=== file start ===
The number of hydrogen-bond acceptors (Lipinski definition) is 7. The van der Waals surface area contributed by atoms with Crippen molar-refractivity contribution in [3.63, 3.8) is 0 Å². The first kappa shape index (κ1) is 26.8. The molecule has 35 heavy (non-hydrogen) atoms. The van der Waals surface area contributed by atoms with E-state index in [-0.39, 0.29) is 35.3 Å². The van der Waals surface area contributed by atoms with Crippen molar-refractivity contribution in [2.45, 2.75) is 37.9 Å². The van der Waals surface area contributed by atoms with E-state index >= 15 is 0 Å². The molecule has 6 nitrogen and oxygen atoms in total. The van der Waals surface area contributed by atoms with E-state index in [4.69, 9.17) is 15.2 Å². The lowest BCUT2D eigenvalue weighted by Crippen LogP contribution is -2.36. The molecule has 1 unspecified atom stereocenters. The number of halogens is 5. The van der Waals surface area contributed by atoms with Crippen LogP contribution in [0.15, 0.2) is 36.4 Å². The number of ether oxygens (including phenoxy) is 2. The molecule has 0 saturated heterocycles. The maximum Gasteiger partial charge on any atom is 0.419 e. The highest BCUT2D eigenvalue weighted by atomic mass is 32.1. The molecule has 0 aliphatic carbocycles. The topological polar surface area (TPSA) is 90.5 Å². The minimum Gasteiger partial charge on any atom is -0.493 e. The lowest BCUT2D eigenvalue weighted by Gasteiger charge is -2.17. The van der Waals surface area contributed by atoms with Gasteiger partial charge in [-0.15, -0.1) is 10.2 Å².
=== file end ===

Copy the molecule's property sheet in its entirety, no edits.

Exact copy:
The number of hydrogen-bond acceptors (Lipinski definition) is 7. The van der Waals surface area contributed by atoms with Crippen molar-refractivity contribution in [3.63, 3.8) is 0 Å². The first kappa shape index (κ1) is 26.8. The molecule has 35 heavy (non-hydrogen) atoms. The van der Waals surface area contributed by atoms with E-state index in [-0.39, 0.29) is 35.3 Å². The van der Waals surface area contributed by atoms with Crippen molar-refractivity contribution in [2.45, 2.75) is 37.9 Å². The van der Waals surface area contributed by atoms with E-state index >= 15 is 0 Å². The molecule has 6 nitrogen and oxygen atoms in total. The van der Waals surface area contributed by atoms with E-state index in [4.69, 9.17) is 15.2 Å². The lowest BCUT2D eigenvalue weighted by Crippen LogP contribution is -2.36. The molecule has 1 unspecified atom stereocenters. The number of halogens is 5. The van der Waals surface area contributed by atoms with Crippen LogP contribution in [0.15, 0.2) is 36.4 Å². The number of ether oxygens (including phenoxy) is 2. The molecule has 0 saturated heterocycles. The maximum Gasteiger partial charge on any atom is 0.419 e. The highest BCUT2D eigenvalue weighted by atomic mass is 32.1. The molecule has 0 aliphatic carbocycles. The topological polar surface area (TPSA) is 90.5 Å². The minimum Gasteiger partial charge on any atom is -0.493 e. The lowest BCUT2D eigenvalue weighted by Gasteiger charge is -2.17. The van der Waals surface area contributed by atoms with Gasteiger partial charge in [-0.15, -0.1) is 10.2 Å².